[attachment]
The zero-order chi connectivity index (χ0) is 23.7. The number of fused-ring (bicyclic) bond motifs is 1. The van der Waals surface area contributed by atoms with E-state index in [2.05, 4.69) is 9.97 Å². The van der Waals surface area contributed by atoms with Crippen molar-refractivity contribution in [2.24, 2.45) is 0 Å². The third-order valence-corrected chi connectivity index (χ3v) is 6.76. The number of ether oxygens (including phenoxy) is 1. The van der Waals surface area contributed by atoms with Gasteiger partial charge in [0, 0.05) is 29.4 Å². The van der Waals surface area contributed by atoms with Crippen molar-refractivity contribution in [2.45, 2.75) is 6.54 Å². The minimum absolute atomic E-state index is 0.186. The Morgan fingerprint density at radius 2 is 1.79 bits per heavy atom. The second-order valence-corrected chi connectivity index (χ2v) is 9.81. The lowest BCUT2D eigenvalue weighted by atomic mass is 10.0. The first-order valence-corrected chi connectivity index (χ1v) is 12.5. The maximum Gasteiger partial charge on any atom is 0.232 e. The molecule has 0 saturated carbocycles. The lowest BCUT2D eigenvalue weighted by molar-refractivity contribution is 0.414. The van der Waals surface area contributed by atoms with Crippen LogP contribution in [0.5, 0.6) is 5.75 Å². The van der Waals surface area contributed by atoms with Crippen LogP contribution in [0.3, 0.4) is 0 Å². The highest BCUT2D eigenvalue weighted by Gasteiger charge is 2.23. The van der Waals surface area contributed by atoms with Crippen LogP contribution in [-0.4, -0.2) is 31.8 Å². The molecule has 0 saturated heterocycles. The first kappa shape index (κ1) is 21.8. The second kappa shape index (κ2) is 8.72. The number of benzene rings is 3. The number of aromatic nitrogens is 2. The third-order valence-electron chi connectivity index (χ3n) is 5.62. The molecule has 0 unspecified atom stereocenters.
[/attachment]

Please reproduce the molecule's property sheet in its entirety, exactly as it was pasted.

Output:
The zero-order chi connectivity index (χ0) is 23.7. The number of fused-ring (bicyclic) bond motifs is 1. The van der Waals surface area contributed by atoms with E-state index in [2.05, 4.69) is 9.97 Å². The van der Waals surface area contributed by atoms with Crippen molar-refractivity contribution in [2.24, 2.45) is 0 Å². The third-order valence-corrected chi connectivity index (χ3v) is 6.76. The number of ether oxygens (including phenoxy) is 1. The van der Waals surface area contributed by atoms with Gasteiger partial charge in [0, 0.05) is 29.4 Å². The van der Waals surface area contributed by atoms with Crippen molar-refractivity contribution in [2.45, 2.75) is 6.54 Å². The minimum absolute atomic E-state index is 0.186. The Morgan fingerprint density at radius 2 is 1.79 bits per heavy atom. The second-order valence-corrected chi connectivity index (χ2v) is 9.81. The lowest BCUT2D eigenvalue weighted by atomic mass is 10.0. The first-order valence-corrected chi connectivity index (χ1v) is 12.5. The maximum Gasteiger partial charge on any atom is 0.232 e. The molecule has 0 saturated carbocycles. The lowest BCUT2D eigenvalue weighted by molar-refractivity contribution is 0.414. The van der Waals surface area contributed by atoms with Crippen LogP contribution in [0.5, 0.6) is 5.75 Å². The van der Waals surface area contributed by atoms with Crippen LogP contribution in [0.3, 0.4) is 0 Å². The highest BCUT2D eigenvalue weighted by Gasteiger charge is 2.23. The van der Waals surface area contributed by atoms with Crippen LogP contribution in [-0.4, -0.2) is 31.8 Å². The molecule has 0 saturated heterocycles. The first kappa shape index (κ1) is 21.8. The second kappa shape index (κ2) is 8.72. The number of benzene rings is 3. The number of aromatic nitrogens is 2. The third-order valence-electron chi connectivity index (χ3n) is 5.62. The molecule has 0 unspecified atom stereocenters.